Guillermo Sigala

  • United States of America

Stakeholder Group

Academia Business Media Other

Recent Comments

Mar 10, 2023

I completely agree that scaling up climate finance is critical to addressing the climate crisis. The voluntary carbon market represents a promising opportunity to mobilize private capital towards achieving this goal. However, as you have rightly pointed out, concerns about the quality of carbon credits remain a significant obstacle to growth in this market. Establishing a threshold quality standard, as the Integrity Council for the Voluntary Carbon Market is doing, is an important step towards building confidence in the integrity of carbon credits and attracting more buyers.

Building coalitions between public and private actors is another key strategy for scaling up voluntary carbon market transactions. The LEAF Coalition and the Energy Transition Accelerator are excellent examples of how such partnerships can mobilize capital towards high-impact climate solutions in developing countries.

Overall, I believe that public and private actors must work together to mobilize the hundreds of billions of dollars in climate finance that are needed annually over the next decade. By ensuring quality, building coalitions, and tapping into every available source of capital, we can make significant progress towards achieving a sustainable and equitable future for all.

Mar 10, 2023

I completely agree with you that the themes of International Women's Day and Earth Day are closely intertwined, as gender equality and climate change are interconnected issues. Climate change has a disproportionate impact on women and girls, especially in developing countries, who are more likely to be affected by droughts, floods, and other natural disasters. These events often lead to displacement, food insecurity, and other consequences that disproportionately affect women.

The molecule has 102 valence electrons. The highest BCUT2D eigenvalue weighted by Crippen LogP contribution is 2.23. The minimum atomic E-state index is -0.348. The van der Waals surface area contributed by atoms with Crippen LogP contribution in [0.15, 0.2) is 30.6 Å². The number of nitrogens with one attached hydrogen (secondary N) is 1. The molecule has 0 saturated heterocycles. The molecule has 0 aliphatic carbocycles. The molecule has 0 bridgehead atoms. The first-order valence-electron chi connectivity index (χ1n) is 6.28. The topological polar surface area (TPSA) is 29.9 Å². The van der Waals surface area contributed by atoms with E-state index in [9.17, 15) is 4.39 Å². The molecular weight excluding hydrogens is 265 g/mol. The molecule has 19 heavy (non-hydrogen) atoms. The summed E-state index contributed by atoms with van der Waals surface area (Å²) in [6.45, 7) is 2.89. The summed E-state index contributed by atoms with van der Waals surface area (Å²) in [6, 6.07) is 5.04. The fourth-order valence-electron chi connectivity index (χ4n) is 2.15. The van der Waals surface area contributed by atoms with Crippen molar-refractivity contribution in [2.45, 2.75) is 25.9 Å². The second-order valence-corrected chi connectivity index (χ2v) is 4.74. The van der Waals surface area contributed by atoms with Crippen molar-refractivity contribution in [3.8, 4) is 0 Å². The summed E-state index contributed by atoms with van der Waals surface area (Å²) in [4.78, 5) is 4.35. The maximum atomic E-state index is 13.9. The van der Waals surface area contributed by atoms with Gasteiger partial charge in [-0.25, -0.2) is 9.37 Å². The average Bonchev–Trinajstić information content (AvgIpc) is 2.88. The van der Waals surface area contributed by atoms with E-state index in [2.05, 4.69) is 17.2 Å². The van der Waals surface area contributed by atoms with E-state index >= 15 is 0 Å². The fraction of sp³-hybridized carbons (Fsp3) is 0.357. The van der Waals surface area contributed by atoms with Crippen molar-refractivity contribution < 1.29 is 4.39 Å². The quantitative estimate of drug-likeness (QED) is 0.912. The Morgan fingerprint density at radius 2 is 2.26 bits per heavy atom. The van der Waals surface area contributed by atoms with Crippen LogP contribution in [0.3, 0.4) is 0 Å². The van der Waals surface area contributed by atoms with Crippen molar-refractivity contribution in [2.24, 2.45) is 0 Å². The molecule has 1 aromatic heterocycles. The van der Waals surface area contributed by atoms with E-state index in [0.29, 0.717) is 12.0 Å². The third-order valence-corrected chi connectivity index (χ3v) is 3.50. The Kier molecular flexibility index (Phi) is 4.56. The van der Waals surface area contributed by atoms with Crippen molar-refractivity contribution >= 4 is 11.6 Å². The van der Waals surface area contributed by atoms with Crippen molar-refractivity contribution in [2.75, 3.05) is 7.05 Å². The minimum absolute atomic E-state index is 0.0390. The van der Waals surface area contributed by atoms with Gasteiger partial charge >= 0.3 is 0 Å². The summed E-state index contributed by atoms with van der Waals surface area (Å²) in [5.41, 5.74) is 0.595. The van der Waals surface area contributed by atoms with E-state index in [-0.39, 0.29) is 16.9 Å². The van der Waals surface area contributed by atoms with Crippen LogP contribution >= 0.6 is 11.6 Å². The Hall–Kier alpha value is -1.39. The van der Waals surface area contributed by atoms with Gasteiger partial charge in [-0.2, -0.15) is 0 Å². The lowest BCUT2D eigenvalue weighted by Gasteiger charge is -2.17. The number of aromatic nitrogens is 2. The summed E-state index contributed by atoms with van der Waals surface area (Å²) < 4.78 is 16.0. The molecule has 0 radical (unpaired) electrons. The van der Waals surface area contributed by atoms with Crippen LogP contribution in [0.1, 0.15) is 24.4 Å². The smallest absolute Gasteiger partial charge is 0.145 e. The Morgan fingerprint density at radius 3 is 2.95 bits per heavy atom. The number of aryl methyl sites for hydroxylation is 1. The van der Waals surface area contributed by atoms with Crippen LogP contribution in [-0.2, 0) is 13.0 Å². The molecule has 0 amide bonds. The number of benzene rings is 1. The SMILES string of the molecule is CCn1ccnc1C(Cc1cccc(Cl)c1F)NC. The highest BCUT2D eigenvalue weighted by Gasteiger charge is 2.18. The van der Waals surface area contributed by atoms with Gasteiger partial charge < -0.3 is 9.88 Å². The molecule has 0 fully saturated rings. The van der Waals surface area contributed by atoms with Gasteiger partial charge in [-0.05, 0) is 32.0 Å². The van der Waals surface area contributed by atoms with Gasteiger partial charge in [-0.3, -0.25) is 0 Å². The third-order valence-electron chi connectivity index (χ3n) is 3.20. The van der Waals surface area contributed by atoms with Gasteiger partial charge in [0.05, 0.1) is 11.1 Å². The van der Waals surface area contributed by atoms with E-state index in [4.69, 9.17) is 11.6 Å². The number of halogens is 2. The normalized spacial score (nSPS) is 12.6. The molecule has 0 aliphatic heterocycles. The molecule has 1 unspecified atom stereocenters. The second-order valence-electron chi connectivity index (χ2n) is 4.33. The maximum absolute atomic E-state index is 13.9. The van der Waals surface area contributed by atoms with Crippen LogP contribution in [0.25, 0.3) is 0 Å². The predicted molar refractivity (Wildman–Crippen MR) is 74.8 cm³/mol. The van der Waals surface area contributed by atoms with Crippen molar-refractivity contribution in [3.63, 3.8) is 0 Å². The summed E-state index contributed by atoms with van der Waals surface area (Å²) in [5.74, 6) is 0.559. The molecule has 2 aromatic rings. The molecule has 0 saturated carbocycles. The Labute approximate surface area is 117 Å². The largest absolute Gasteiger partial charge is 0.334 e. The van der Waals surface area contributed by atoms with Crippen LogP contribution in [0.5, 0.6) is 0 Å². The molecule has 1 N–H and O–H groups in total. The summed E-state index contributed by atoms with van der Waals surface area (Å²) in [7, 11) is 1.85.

Moreover, women are often responsible for gathering water, fuel, and other natural resources that are becoming increasingly scarce due to climate change. This burden exacerbates gender inequalities, as women have less time for education, income-generating activities, and other pursuits that would enable them to thrive. This reinforces the cycle of poverty and marginalization that affects many women and girls worldwide.

Unfortunately, women's participation in climate action is often hindered by their underrepresentation in STEM industries, which are key players in the development of sustainable technologies and policies. Addressing this issue requires addressing gender stereotypes and biases that discourage women from pursuing STEM careers, as well as creating more inclusive and supportive environments in these fields.